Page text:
That mistake could cost this restaurant to the tune of several thousands of dollars for each of the four songs that Broadcast Music Inc. claims the venue played one Friday night in May 2014.
The Green Knoll Grill is not alone. Every year, BMI sues about a half-dozen bars and restaurants in New Jersey alleging copyright violations. Last year, the music giant took more than 160 businesses to court, saying they played one of the 8.5 million songs in its repertoire.
The violations could be a result of music played on speakers, DJs spinning records, a band performing covers or patrons screeching out karaoke. The copyright laws are so complex that it takes into account the square footage of a public venue and how many sound speakers and television sets a venue has in order to determine whether a license is needed to just turn on the radio or TV.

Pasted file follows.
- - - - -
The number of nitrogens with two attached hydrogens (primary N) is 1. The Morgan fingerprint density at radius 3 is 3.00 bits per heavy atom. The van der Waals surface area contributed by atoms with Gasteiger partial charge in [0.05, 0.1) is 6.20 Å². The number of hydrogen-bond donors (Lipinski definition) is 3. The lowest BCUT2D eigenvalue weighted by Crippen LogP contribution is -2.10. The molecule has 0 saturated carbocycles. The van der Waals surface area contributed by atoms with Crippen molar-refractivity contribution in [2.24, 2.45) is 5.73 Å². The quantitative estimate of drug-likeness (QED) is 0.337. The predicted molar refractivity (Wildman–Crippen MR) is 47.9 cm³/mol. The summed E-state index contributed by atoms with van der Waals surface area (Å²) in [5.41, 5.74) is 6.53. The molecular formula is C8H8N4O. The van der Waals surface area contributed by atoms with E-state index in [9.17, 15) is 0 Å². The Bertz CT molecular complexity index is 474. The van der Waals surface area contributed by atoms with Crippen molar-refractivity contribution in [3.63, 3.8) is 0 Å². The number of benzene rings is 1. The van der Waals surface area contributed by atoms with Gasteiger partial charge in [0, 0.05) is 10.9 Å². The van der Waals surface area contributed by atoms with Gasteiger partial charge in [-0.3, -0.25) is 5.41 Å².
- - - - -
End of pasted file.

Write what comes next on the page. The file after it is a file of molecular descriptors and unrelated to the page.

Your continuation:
While most of these copyright cases are settled out of court, one case involving an Italian restaurant in Linden last year allowed the public to see just how costly such lawsuits can be for businesses. A federal judge in December ruled that Amici III Ristorante on West Elizabeth Avenue would have to pay $24,000, or $6,000 for each of the four songs BMI said the restaurant played last May.
ASCAP says music licensing fees are “one of the many costs of doing business.”
Professional songwriters and composers earn much of their livelihoods by licensing the rights granted to them by copyright law,” the organization, which represents a half-million songwriters and music publishers, says on its website. “ASCAP exists to protect that right by licensing the public performance of our members’ music.*